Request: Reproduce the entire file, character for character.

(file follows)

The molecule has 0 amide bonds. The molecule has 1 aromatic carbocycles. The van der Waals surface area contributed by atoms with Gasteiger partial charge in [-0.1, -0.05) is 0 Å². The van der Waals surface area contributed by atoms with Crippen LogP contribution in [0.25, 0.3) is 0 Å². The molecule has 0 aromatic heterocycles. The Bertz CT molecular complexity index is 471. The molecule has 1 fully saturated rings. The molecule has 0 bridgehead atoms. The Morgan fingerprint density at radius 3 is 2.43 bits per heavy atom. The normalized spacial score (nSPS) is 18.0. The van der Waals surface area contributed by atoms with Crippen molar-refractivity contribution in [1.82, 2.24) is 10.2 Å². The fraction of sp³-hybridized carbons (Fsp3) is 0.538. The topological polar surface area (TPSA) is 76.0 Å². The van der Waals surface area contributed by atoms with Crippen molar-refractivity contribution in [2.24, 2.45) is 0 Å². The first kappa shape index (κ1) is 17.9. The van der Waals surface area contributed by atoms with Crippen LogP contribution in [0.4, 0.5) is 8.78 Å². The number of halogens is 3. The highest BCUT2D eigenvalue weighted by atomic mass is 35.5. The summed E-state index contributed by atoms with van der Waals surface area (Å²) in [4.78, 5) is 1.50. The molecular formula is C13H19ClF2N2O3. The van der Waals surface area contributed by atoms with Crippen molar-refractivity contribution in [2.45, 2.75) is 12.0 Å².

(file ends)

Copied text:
The molecule has 0 amide bonds. The molecule has 1 aromatic carbocycles. The van der Waals surface area contributed by atoms with Gasteiger partial charge in [-0.1, -0.05) is 0 Å². The van der Waals surface area contributed by atoms with Crippen LogP contribution in [0.25, 0.3) is 0 Å². The molecule has 0 aromatic heterocycles. The Bertz CT molecular complexity index is 471. The molecule has 1 fully saturated rings. The molecule has 0 bridgehead atoms. The Morgan fingerprint density at radius 3 is 2.43 bits per heavy atom. The normalized spacial score (nSPS) is 18.0. The van der Waals surface area contributed by atoms with Crippen molar-refractivity contribution in [1.82, 2.24) is 10.2 Å². The fraction of sp³-hybridized carbons (Fsp3) is 0.538. The topological polar surface area (TPSA) is 76.0 Å². The van der Waals surface area contributed by atoms with Crippen molar-refractivity contribution in [2.24, 2.45) is 0 Å². The first kappa shape index (κ1) is 17.9. The van der Waals surface area contributed by atoms with Crippen LogP contribution in [0.4, 0.5) is 8.78 Å². The number of halogens is 3. The highest BCUT2D eigenvalue weighted by atomic mass is 35.5. The summed E-state index contributed by atoms with van der Waals surface area (Å²) in [4.78, 5) is 1.50. The molecular formula is C13H19ClF2N2O3. The van der Waals surface area contributed by atoms with Crippen molar-refractivity contribution in [2.45, 2.75) is 12.0 Å².